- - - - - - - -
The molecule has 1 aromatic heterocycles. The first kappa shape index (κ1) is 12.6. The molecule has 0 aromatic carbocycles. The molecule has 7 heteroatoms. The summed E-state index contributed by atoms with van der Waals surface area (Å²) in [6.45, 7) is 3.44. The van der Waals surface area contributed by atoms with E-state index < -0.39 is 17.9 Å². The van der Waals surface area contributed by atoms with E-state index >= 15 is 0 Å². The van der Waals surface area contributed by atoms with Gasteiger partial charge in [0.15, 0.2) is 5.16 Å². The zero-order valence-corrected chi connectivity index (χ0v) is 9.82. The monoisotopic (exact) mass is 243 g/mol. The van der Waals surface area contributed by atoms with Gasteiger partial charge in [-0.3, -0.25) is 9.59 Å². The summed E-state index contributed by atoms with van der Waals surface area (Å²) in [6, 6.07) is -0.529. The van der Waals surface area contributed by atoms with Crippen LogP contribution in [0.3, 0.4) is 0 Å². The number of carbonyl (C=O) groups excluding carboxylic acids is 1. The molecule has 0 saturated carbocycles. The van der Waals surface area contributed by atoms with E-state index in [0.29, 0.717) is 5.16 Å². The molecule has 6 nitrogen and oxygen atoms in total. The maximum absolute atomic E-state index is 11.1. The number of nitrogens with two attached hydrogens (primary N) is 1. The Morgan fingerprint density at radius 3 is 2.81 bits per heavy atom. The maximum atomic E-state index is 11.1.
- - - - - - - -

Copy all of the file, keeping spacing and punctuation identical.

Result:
The molecule has 1 aromatic heterocycles. The first kappa shape index (κ1) is 12.6. The molecule has 0 aromatic carbocycles. The molecule has 7 heteroatoms. The summed E-state index contributed by atoms with van der Waals surface area (Å²) in [6.45, 7) is 3.44. The van der Waals surface area contributed by atoms with E-state index < -0.39 is 17.9 Å². The van der Waals surface area contributed by atoms with E-state index >= 15 is 0 Å². The van der Waals surface area contributed by atoms with Gasteiger partial charge in [0.15, 0.2) is 5.16 Å². The zero-order valence-corrected chi connectivity index (χ0v) is 9.82. The monoisotopic (exact) mass is 243 g/mol. The van der Waals surface area contributed by atoms with Gasteiger partial charge in [-0.3, -0.25) is 9.59 Å². The summed E-state index contributed by atoms with van der Waals surface area (Å²) in [6, 6.07) is -0.529. The van der Waals surface area contributed by atoms with Crippen LogP contribution in [0.3, 0.4) is 0 Å². The number of carbonyl (C=O) groups excluding carboxylic acids is 1. The molecule has 0 saturated carbocycles. The van der Waals surface area contributed by atoms with E-state index in [0.29, 0.717) is 5.16 Å². The molecule has 6 nitrogen and oxygen atoms in total. The maximum absolute atomic E-state index is 11.1. The number of nitrogens with two attached hydrogens (primary N) is 1. The Morgan fingerprint density at radius 3 is 2.81 bits per heavy atom. The maximum atomic E-state index is 11.1.